> git journal -un1 [git-journal] [OKAY] Parsing done. # v2 (2016-09-12): - [Added] file3.txt
Beside the usual detailed log a short version (
-s) exists, which just uses the commit summary:
> git journal -as [git-journal] [INFO] Skipping commit: Summary parsing: 'Merge branch 'test_branch'' [git-journal] [OKAY] Parsing done. # Unreleased (2016-09-18): - [Added] file4 again - [Removed] file4.txt - [Added] file4.txt - [Added] file1.txt again - [Removed] file1.txt # v2 (2016-09-12): - [Added] file3.txt # v1 (2016-09-12): - [Added] file2.txt - [Added] file1.txt
It also possible to append the output of the journal to a file (
-o), which will be separated by a newline (
each git journal invocation. Git tags with a specific patterns like
rc will be excluded automatically, which can be
For more information please refer to the help
git journal -h.
The design of commit message templates is described in RFC0002. From now on we are using this template for the test repository:
[[tag]] tag = "default" name = "Default" [[tag]] tag = "tag1" name = "Section 1" [[tag]] [[tag.subtag]] tag = "tag2" name = "Subsection 1" footers = ["Fixes"]
To use such a template just use the
> git journal -t CHANGELOG.toml [git-journal] [INFO] Skipping commit: Summary parsing: 'Merge branch 'test_branch'' [git-journal] [OKAY] Parsing done. # Unreleased (2016-09-21): ## Default - [Removed] file3.txt - [Removed] file4.txt - [Removed] file5.txt - [Added] new .gitjournal - [Improved] file5.txt - [Fixed] this - [Removed] that - [Added] .gitjournal.toml file - [Removed] not needed things - [Removed] file4.txt - [Added] file4.txt - [Added] file1.txt again - [Removed] file1.txt ## Section 1 - [Added] file4 again - This paragraph explains the change in detail ### Subsection 1 - [Fixed] multiple issues Fixes: #1, #2, #1, #2, #3, #5, #6, #7 # v2 (2016-09-12): ## Default - [Added] file3.txt
Everything which is untagged will go into the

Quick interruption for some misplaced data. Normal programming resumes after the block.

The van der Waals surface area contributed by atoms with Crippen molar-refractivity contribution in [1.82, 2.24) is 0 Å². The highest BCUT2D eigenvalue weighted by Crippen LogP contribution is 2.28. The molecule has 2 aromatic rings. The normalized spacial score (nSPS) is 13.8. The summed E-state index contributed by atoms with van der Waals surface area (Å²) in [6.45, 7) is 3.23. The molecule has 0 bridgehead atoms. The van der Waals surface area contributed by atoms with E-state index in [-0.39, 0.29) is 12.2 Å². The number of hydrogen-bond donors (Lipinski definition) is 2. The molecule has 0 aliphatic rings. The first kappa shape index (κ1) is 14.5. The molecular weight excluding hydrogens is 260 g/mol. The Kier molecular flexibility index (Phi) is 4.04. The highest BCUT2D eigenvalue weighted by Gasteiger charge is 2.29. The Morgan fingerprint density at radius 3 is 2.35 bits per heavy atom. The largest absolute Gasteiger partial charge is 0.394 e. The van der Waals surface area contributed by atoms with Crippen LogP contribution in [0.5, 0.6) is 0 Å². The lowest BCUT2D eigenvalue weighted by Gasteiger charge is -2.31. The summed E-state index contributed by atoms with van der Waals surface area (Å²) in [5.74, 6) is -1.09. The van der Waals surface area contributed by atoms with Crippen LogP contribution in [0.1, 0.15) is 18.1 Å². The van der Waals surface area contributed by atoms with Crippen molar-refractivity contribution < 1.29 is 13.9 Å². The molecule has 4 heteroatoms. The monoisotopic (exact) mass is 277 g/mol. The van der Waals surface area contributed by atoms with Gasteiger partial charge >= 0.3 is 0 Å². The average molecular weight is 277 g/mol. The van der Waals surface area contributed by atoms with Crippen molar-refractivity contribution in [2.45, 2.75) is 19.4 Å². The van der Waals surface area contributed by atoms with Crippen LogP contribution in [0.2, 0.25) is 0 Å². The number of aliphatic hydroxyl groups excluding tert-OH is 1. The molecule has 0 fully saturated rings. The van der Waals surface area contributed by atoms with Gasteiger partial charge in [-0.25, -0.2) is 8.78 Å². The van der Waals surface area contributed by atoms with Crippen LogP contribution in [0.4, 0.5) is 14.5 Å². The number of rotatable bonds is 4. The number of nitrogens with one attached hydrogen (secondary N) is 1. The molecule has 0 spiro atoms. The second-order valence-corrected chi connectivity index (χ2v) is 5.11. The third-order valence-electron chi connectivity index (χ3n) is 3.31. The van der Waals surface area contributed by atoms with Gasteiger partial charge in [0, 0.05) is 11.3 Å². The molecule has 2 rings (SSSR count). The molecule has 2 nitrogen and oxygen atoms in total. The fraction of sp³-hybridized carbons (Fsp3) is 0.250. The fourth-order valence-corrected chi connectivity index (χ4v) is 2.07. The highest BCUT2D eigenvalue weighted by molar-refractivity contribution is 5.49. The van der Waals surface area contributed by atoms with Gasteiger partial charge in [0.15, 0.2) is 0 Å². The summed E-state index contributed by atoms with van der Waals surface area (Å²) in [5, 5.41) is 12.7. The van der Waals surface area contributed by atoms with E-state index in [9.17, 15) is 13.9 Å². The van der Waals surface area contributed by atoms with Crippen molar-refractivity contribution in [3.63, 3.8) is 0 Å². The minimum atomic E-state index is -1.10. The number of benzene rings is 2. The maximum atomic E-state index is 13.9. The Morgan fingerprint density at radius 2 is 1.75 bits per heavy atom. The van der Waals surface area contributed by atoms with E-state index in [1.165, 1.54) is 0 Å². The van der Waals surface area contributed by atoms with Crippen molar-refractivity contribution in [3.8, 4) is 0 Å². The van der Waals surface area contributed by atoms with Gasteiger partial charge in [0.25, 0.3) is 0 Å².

default section. The name of
tag1 will be mapped to
Section 1 and
tag2 is a subtag of
tag1 (see the markdown header). This also means that it is now possible that list items are
uncategorized since the templating engine gives the possibility to split commits into multiple pieces. Parsed paragraphs
are converted to single list items to always provide a clean markdown. The footers are specified as an toml array of
strings which will output the selected footer keys at the correct position of the log. Please consider that the
accumulation of the footers are related to the complete tag, not just the section where there printed. Other command
line options like in the default output are available as well.
It is also possible to add a custom header or footer text to every output or every tag. For more information please read RFC0002.
Commit message preparation and verification
To use the automatic commit message preparation and verification the git journal setup has to be executed on every local repository:
> git journal setup [git-journal] [OKAY] Defaults written to '.gitjournal.toml' file. [git-journal] [OKAY] Git hook installed to '.git/hooks/commit-msg'. [git-journal] [OKAY] Git hook installed to '.git/hooks/prepare-commit-msg'. [git-journal] [OKAY] Installed bash completions to the path. [git-journal] [OKAY] Installed fish completions to the path. [git-journal] [OKAY] Installed zsh completions to the path.
If there already exists these hooks git-journal tries to append the needed commands, which has to be verified by hand afterwards. The generated command line completions for bash and fish needs to be put in the correct directory of your shell. The default configuration file is a toml file which represents this structure. A default configuration with comments can also be found here.
If the setup is done git-journal will verify your inserted commit message as well as doing a commit message preparation. For example, if we are now trying to commit something which can not be parsed:
> touch my_file > git add my_file > git commit -m "This commit contains no cactegory" [git-journal] [ERROR] Commit message preparation failed: GitJournal: Parser: Summary parsing: 'This commit contains no cactegory'